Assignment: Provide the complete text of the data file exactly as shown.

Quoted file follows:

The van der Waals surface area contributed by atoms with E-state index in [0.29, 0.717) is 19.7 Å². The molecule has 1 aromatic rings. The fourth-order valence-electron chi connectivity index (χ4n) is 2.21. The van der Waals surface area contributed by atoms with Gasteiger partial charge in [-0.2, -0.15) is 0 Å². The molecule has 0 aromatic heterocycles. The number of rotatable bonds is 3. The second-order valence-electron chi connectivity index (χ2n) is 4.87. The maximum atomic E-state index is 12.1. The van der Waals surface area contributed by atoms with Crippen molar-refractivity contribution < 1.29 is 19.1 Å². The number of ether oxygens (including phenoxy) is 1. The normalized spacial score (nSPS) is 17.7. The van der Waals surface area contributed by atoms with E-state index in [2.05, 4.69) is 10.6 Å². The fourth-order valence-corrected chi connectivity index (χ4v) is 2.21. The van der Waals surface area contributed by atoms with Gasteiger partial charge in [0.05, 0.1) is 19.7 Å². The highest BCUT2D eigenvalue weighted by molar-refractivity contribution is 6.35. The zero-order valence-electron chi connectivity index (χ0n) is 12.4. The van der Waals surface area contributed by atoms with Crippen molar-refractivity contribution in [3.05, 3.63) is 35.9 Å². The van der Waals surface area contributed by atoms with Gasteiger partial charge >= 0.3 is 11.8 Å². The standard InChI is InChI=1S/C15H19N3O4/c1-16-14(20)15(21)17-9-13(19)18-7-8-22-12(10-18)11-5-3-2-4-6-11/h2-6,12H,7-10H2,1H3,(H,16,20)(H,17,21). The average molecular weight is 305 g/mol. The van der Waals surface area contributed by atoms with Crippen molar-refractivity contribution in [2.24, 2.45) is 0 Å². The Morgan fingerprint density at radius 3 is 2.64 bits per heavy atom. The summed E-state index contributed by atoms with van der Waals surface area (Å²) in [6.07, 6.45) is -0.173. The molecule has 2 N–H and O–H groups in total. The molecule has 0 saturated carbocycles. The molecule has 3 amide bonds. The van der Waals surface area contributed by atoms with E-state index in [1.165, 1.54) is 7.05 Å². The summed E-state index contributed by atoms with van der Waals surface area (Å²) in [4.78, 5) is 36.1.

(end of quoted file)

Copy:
The van der Waals surface area contributed by atoms with E-state index in [0.29, 0.717) is 19.7 Å². The molecule has 1 aromatic rings. The fourth-order valence-electron chi connectivity index (χ4n) is 2.21. The van der Waals surface area contributed by atoms with Gasteiger partial charge in [-0.2, -0.15) is 0 Å². The molecule has 0 aromatic heterocycles. The number of rotatable bonds is 3. The second-order valence-electron chi connectivity index (χ2n) is 4.87. The maximum atomic E-state index is 12.1. The van der Waals surface area contributed by atoms with Crippen molar-refractivity contribution < 1.29 is 19.1 Å². The number of ether oxygens (including phenoxy) is 1. The normalized spacial score (nSPS) is 17.7. The van der Waals surface area contributed by atoms with E-state index in [2.05, 4.69) is 10.6 Å². The fourth-order valence-corrected chi connectivity index (χ4v) is 2.21. The van der Waals surface area contributed by atoms with Gasteiger partial charge in [0.05, 0.1) is 19.7 Å². The highest BCUT2D eigenvalue weighted by molar-refractivity contribution is 6.35. The zero-order valence-electron chi connectivity index (χ0n) is 12.4. The van der Waals surface area contributed by atoms with Crippen molar-refractivity contribution in [3.05, 3.63) is 35.9 Å². The van der Waals surface area contributed by atoms with Gasteiger partial charge >= 0.3 is 11.8 Å². The standard InChI is InChI=1S/C15H19N3O4/c1-16-14(20)15(21)17-9-13(19)18-7-8-22-12(10-18)11-5-3-2-4-6-11/h2-6,12H,7-10H2,1H3,(H,16,20)(H,17,21). The average molecular weight is 305 g/mol. The van der Waals surface area contributed by atoms with Crippen molar-refractivity contribution in [2.24, 2.45) is 0 Å². The Morgan fingerprint density at radius 3 is 2.64 bits per heavy atom. The summed E-state index contributed by atoms with van der Waals surface area (Å²) in [6.07, 6.45) is -0.173. The molecule has 2 N–H and O–H groups in total. The molecule has 0 saturated carbocycles. The molecule has 3 amide bonds. The van der Waals surface area contributed by atoms with E-state index in [1.165, 1.54) is 7.05 Å². The summed E-state index contributed by atoms with van der Waals surface area (Å²) in [4.78, 5) is 36.1.